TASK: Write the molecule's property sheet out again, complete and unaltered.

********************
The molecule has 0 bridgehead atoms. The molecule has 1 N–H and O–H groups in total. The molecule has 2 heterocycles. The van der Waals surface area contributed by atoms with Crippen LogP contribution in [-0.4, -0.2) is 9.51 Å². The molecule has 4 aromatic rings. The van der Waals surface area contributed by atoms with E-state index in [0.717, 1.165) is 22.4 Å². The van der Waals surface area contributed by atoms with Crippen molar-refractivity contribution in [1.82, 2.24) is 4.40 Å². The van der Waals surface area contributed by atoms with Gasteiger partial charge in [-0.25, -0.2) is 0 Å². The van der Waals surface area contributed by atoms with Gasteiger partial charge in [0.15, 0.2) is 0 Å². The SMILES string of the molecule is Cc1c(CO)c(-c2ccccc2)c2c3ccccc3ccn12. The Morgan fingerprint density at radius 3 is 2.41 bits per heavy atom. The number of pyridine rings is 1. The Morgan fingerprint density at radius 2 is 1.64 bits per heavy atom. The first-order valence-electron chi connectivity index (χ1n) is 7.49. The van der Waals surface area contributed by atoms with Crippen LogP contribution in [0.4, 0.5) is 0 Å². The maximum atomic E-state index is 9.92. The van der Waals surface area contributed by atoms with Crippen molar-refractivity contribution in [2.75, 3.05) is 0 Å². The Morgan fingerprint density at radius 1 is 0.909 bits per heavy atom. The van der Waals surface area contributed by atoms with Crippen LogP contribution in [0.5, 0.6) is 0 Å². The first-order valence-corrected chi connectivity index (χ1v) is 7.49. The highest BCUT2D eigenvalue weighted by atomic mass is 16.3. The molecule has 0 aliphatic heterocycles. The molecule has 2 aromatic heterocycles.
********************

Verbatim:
The molecule has 0 bridgehead atoms. The molecule has 1 N–H and O–H groups in total. The molecule has 2 heterocycles. The van der Waals surface area contributed by atoms with Crippen LogP contribution in [-0.4, -0.2) is 9.51 Å². The molecule has 4 aromatic rings. The van der Waals surface area contributed by atoms with E-state index in [0.717, 1.165) is 22.4 Å². The van der Waals surface area contributed by atoms with Crippen molar-refractivity contribution in [1.82, 2.24) is 4.40 Å². The van der Waals surface area contributed by atoms with Gasteiger partial charge in [-0.25, -0.2) is 0 Å². The van der Waals surface area contributed by atoms with Gasteiger partial charge in [0.15, 0.2) is 0 Å². The SMILES string of the molecule is Cc1c(CO)c(-c2ccccc2)c2c3ccccc3ccn12. The Morgan fingerprint density at radius 3 is 2.41 bits per heavy atom. The number of pyridine rings is 1. The Morgan fingerprint density at radius 2 is 1.64 bits per heavy atom. The first-order valence-electron chi connectivity index (χ1n) is 7.49. The van der Waals surface area contributed by atoms with Crippen LogP contribution in [0.4, 0.5) is 0 Å². The maximum atomic E-state index is 9.92. The van der Waals surface area contributed by atoms with Crippen molar-refractivity contribution in [2.75, 3.05) is 0 Å². The Morgan fingerprint density at radius 1 is 0.909 bits per heavy atom. The van der Waals surface area contributed by atoms with Crippen LogP contribution in [0.5, 0.6) is 0 Å². The first-order valence-corrected chi connectivity index (χ1v) is 7.49. The highest BCUT2D eigenvalue weighted by atomic mass is 16.3. The molecule has 0 aliphatic heterocycles. The molecule has 2 aromatic heterocycles.